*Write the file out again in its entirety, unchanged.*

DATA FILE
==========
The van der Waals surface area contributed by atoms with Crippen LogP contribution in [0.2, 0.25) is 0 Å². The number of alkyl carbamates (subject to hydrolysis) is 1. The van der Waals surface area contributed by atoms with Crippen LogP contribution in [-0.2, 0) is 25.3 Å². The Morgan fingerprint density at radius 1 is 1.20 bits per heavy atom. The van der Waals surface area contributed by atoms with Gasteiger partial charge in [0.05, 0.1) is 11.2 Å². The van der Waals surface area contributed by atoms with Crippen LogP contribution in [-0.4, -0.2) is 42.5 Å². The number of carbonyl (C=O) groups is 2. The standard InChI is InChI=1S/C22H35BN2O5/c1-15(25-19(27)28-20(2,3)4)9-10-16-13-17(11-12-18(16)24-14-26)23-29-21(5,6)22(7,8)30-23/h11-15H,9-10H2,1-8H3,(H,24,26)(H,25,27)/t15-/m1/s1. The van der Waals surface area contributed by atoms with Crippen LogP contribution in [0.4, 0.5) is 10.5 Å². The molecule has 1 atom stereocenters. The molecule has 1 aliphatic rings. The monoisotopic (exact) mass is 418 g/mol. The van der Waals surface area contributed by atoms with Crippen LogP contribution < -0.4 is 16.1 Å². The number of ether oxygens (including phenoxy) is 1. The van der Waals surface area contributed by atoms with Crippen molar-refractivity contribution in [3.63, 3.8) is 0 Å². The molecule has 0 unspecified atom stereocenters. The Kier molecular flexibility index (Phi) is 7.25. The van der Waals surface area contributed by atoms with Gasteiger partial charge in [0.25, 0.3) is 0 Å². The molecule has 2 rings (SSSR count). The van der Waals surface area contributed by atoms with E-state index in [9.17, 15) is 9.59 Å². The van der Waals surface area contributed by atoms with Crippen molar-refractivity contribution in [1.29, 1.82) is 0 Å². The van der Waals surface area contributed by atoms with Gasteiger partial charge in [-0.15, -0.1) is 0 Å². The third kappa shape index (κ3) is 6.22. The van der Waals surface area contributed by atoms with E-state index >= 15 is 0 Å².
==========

The van der Waals surface area contributed by atoms with Crippen LogP contribution in [0.2, 0.25) is 0 Å². The number of alkyl carbamates (subject to hydrolysis) is 1. The van der Waals surface area contributed by atoms with Crippen LogP contribution in [-0.2, 0) is 25.3 Å². The Morgan fingerprint density at radius 1 is 1.20 bits per heavy atom. The van der Waals surface area contributed by atoms with Gasteiger partial charge in [0.05, 0.1) is 11.2 Å². The van der Waals surface area contributed by atoms with Crippen LogP contribution in [-0.4, -0.2) is 42.5 Å². The number of carbonyl (C=O) groups is 2. The standard InChI is InChI=1S/C22H35BN2O5/c1-15(25-19(27)28-20(2,3)4)9-10-16-13-17(11-12-18(16)24-14-26)23-29-21(5,6)22(7,8)30-23/h11-15H,9-10H2,1-8H3,(H,24,26)(H,25,27)/t15-/m1/s1. The van der Waals surface area contributed by atoms with Crippen LogP contribution in [0.4, 0.5) is 10.5 Å². The molecule has 1 atom stereocenters. The molecule has 1 aliphatic rings. The monoisotopic (exact) mass is 418 g/mol. The van der Waals surface area contributed by atoms with Crippen LogP contribution < -0.4 is 16.1 Å². The number of ether oxygens (including phenoxy) is 1. The van der Waals surface area contributed by atoms with Crippen molar-refractivity contribution in [3.63, 3.8) is 0 Å². The molecule has 0 unspecified atom stereocenters. The Kier molecular flexibility index (Phi) is 7.25. The van der Waals surface area contributed by atoms with Gasteiger partial charge in [0.25, 0.3) is 0 Å². The molecule has 2 rings (SSSR count). The van der Waals surface area contributed by atoms with E-state index in [9.17, 15) is 9.59 Å². The van der Waals surface area contributed by atoms with Crippen molar-refractivity contribution in [1.29, 1.82) is 0 Å². The van der Waals surface area contributed by atoms with Gasteiger partial charge in [-0.15, -0.1) is 0 Å². The third kappa shape index (κ3) is 6.22. The van der Waals surface area contributed by atoms with E-state index >= 15 is 0 Å².